If you hope to leave something to children or grandchildren after you’ve gone, it’s vital to factor them into your retirement planning now.
This is because pensions and ISA savings can be handed down to the next generation – just like the family home or investment properties. It’s good to think holistically about the whole family’s finances when doing the sums and preparing for your own retirement and also how your later life savings might benefit them.
Retirement planning vs inheritance
Many people think that inheritance matters are something to ponder around the time of writing their Will*. It’s true that having a well-drawn-up Will that is kept updated as your circumstances change – is fundamental to ensuring your beneficiaries are looked after.
But it’s better to start imagining what kind of assets you would like to set aside for each of your loved ones, and then creating a financial plan to achieve this.
This subtle change in thinking is akin to focusing on the road ahead, rather than looking in the rear-view mirror. And this can be powerful when it comes to your family’s financial future.
Passing on pensions to your family
If you have a pension, the chances are you’ve been a diligent saver and have accumulated surplus pension savings alongside other retirement assets. These could be hugely valuable to pass onto the younger generation.
You can assess what you have saved by seeking help from a financial adviser well in advance of your retirement. This will help you decipher what you will realistically need and what can be earmarked for your loved ones after you die.
Defined Contribution pensions normally fall outside a person’s estate, so they’re not taken into account when Inheritance Tax is calculated.
It’s becoming more common to skip a generation and leave pensions to grandchildren – in this way, they can become almost like a family trust. But it doesn’t even have to be left to a relative, you can leave it to anyone.
The exception is when it comes to the state pension as this cannot be passed on. Similarly, Final Salary or Defined Benefit pensions often pay out to a spouse if the member (you) dies.
These pensions can sometimes be converted into a pot of money held in a Defined Contribution scheme, which can be passed onto an heir. If you want to do this, it’s mandatory to take advice via a financial adviser if the pension transfer value would be worth more than £30,000.
Passing on your Defined Contribution pensions depends on the type of scheme, the age you die and whether you’ve accessed the money, so it’s vital that you work with a financial adviser before making any decisions here. Otherwise your best-laid plans could become a headache for your loved ones.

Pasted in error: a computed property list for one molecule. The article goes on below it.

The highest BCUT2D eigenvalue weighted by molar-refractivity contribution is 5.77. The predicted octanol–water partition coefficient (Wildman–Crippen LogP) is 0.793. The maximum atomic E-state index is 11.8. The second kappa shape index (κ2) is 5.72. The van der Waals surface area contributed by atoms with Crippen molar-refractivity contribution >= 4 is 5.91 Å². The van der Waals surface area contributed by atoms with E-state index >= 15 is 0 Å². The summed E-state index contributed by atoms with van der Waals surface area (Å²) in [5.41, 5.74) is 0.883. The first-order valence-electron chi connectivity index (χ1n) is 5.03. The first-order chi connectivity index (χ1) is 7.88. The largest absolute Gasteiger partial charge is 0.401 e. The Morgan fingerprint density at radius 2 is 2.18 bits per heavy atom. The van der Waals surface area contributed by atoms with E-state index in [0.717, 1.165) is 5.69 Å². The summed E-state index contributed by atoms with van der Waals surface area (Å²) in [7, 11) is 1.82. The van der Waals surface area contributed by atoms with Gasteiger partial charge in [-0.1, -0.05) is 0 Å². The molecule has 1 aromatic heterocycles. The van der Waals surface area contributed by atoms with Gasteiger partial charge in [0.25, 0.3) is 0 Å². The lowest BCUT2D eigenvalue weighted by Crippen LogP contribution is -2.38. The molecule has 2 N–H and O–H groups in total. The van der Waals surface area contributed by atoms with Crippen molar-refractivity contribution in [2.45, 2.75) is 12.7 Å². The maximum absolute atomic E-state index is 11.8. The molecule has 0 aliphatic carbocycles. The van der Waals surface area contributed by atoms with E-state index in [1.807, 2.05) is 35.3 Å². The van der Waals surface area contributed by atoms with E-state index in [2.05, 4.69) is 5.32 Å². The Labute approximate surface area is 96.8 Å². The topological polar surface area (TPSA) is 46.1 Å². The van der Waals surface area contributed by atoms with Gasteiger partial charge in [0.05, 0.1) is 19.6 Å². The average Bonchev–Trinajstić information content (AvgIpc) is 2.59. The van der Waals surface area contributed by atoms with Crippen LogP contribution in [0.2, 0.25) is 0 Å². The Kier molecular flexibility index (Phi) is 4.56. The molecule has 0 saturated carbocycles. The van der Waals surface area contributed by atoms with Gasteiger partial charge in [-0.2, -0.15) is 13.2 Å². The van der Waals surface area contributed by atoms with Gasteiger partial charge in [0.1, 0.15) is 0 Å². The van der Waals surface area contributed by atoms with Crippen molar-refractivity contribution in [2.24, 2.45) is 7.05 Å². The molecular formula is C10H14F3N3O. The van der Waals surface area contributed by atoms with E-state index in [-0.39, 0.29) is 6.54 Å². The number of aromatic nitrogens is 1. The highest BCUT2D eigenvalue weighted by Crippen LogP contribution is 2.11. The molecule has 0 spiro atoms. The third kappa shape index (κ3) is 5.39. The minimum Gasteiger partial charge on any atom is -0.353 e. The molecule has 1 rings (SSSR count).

Here are some top tips to think about:
- If the recipient is handed the pension as a pension, there could be tax implications when withdrawing any money before they reach retirement age.
- The recipient can usually choose whether to take lump sums or an income from the pot.
- The recipient will not pay tax on lump sums from the pot if you die before the age of 75,
- The recipient will pay income tax at their highest marginal rate on most withdrawals if you die after the age of 75.
Passing your wealth down to younger generations
Factoring inheritance matters into your retirement planning can change how you save and it can help you and the family through different stages of your lives. For example, if you have an adult daughter with young children who works part-time, she may appreciate a boost to her pension.
It may be that you want to contribute to a pension for your grandchildren. Even though most children do not pay tax, a parent or guardian can still open a pension in their name and add top-ups which are eligible for tax relief.
Giving the under-18s a head start in their retirement planning may seem premature, especially since this generation potentially have university tuition fees and high property prices to contend with.
But retirement will be very different in decades to come and the pension provision that they will be offered through the workplace will be less generous than it was compared with previous generations.
So in summary, think about your finances holistically, taking account of your whole family’s needs and planning tax efficiently for the future.
The value of an investment with St. James’s Place will be directly linked to the performance of the funds selected and may fall as well as rise. You may get back less than the amount invested.
The levels and bases of taxation, and reliefs from taxation, can change at any time and are generally dependent on individual circumstances.
*Will writing involves the referral to a service that is separate and distinct to those offered by St. James’s Place. Wills, along with Trusts are not regulated by the Financial Conduct Authority.
If you found Retirement planning – How to pass on your wealth to family helpful, you’ll find more content about preparing for retirement on our Finance channel.Tags: Retirement planning, Sharon Bonfield Last modified: March 17, 2022